What to do About Type 2

What to do About Type 2

Aging, obesity, and poor diet are driving the diabetes epidemic worldwide—and so is air pollution

The photo shows the man in the foreground, back to the camera, with buildings on the other side of the river pouring out smoke.
Factories emit smoke in Jilin province, China, across the Songhua River from where an elderly man exercises on the morning of Feb 24, 2013, after Chinese authorities announced plans to curb pollution. REUTERS/Stringer

Type 2 diabetes silently takes hold in the body over a matter of years, compromising the body’s ability to regulate blood sugar. By the time the disease is diagnosed, organ damage has often already occurred, and may be irreversible, even if the disease is well controlled thereafter. With similar stealth, the rising tide of type 2 diabetes has surprised experts in many nations around the world with its speed, magnitude, and costliness. Aging, population growth, obesity/overweight, air pollution, unhealthy diets, smoking, and sedentary lifestyles have all helped drive up the number of cases of type 2 diabetes.

10 percent

of total health spending in adults goes to type 2 diabetes

Type 2 diabetes was the 10th-largest killer in the world in 2017, up from number 15 in 2007. It has now surpassed malaria and breast cancer, according to the Global Burden of Disease study, which is led by the Institute for Health Metrics and Evaluation (IHME). Once a person develops type 2 diabetes, they are at greater risk of blindness, amputation, kidney failure, cardiovascular disease, and death. The financial cost of diabetes (the vast majority of which is type 2) is staggering: according to the International Diabetes Federation, the world spent $760 billion on it in 2019 alone, which represents 10 percent of total health spending in adults.

The line graph shows the prevalence of diabetes growing in many regions of the world over the past 30 years.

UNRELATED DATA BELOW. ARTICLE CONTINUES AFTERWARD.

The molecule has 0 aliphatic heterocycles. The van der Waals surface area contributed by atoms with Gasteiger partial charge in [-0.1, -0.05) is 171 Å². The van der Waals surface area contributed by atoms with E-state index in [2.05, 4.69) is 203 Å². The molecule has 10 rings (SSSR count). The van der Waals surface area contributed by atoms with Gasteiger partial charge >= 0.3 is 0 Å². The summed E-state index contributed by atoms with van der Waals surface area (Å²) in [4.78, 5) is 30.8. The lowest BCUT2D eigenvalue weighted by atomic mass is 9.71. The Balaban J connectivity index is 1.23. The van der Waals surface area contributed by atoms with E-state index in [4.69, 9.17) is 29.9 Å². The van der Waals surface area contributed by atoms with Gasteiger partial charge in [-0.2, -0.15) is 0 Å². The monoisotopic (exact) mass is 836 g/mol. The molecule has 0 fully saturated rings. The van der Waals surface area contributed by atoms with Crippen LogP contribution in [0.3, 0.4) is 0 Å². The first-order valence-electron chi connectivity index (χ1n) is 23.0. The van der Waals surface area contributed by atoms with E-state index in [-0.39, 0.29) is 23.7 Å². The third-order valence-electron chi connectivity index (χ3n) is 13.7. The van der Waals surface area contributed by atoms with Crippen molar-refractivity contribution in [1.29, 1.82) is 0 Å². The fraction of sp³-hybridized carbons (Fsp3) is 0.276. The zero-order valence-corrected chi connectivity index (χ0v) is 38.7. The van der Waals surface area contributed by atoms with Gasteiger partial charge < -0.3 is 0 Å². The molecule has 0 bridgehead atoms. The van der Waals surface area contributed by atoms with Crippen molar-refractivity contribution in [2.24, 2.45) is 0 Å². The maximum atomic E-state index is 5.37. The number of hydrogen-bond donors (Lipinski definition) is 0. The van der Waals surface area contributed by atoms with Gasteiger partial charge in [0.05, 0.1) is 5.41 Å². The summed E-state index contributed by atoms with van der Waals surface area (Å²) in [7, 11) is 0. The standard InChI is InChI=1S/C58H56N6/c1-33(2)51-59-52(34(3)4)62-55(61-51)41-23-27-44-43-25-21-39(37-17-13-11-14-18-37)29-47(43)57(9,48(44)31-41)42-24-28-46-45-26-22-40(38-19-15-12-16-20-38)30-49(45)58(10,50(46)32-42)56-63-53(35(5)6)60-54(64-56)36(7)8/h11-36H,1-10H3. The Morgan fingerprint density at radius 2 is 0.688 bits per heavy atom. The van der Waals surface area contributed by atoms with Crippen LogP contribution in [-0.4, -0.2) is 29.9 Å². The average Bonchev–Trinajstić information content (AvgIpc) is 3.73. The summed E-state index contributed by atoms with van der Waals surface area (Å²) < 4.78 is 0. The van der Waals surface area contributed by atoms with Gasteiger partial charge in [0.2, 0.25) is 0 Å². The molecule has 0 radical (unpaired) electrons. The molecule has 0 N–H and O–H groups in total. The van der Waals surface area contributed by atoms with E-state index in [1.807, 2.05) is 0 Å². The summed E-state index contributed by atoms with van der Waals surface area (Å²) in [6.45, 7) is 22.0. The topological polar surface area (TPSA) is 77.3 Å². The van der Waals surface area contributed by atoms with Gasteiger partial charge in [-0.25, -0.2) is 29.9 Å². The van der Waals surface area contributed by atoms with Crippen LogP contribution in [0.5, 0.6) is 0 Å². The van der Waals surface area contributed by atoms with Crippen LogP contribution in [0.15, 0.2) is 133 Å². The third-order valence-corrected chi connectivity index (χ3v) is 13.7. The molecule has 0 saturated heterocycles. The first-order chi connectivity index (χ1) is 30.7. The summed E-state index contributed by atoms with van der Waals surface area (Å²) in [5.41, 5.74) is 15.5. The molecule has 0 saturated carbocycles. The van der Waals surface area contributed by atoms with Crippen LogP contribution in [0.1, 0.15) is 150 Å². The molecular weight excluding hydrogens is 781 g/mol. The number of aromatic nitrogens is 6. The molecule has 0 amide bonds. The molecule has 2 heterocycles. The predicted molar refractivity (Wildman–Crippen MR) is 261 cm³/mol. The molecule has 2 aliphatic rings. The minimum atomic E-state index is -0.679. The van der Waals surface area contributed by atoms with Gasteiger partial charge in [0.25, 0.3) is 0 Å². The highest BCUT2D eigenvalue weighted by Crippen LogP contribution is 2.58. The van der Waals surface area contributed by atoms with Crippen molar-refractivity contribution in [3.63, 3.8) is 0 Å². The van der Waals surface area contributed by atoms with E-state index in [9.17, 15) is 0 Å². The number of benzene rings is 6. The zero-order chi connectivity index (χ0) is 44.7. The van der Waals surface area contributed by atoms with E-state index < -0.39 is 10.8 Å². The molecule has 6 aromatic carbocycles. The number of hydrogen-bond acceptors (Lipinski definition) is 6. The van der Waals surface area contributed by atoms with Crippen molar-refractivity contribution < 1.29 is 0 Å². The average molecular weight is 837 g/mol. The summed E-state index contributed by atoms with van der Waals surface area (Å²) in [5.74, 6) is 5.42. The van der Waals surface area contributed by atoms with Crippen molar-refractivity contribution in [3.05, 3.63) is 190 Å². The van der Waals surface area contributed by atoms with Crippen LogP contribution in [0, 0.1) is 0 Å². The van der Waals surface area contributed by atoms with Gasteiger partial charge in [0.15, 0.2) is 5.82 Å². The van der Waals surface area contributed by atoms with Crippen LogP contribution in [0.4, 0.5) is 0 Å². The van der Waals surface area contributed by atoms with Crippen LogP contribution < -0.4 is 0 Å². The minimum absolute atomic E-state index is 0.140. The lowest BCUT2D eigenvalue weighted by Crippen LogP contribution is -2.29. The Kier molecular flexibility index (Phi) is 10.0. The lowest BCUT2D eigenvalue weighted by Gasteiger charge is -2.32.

Since 1990, cases of type 2 diabetes per 100,000 people have increased rapidly in many regions. Learn more about regional classifications here: https://tinyurl.com/tfnxqd4. IHME/Scott Glenn

In 2017, obesity/overweight was the most important risk factor for type 2 diabetes. Despite billions of dollars in investment in identifying solutions to tackle obesity and overweight, however, effective solutions remain largely elusive. With obesity continuing to increase, more research is needed to identify more effective interventions. A 2020 study published in Nature noted that eating healthy foods, primarily those featured in the Mediterranean diet, such as fruits, vegetables, nuts, beans, and whole grains, seems to prevent obesity.

Most weight loss interventions only last for a short time, however.

To promote healthier diets, food policy leaders recommended in an article in the British Medical Journal sweeping changes to current food systems, such as revamping food, agriculture, and trade policies to encourage production of healthy foods instead of unhealthy foods. The authors also recommended government regulation of unhealthy food as well as nutrition education, banning marketing of unhealthy food to children, and subsidizing healthy food and taxing unhealthy food. Most weight loss interventions only last for a short time, however. For those with extreme obesity, numerous studies have demonstrated the cost effectiveness of gastric bypass surgery for addressing obesity, yet these interventions remain out of reach in many low-income settings.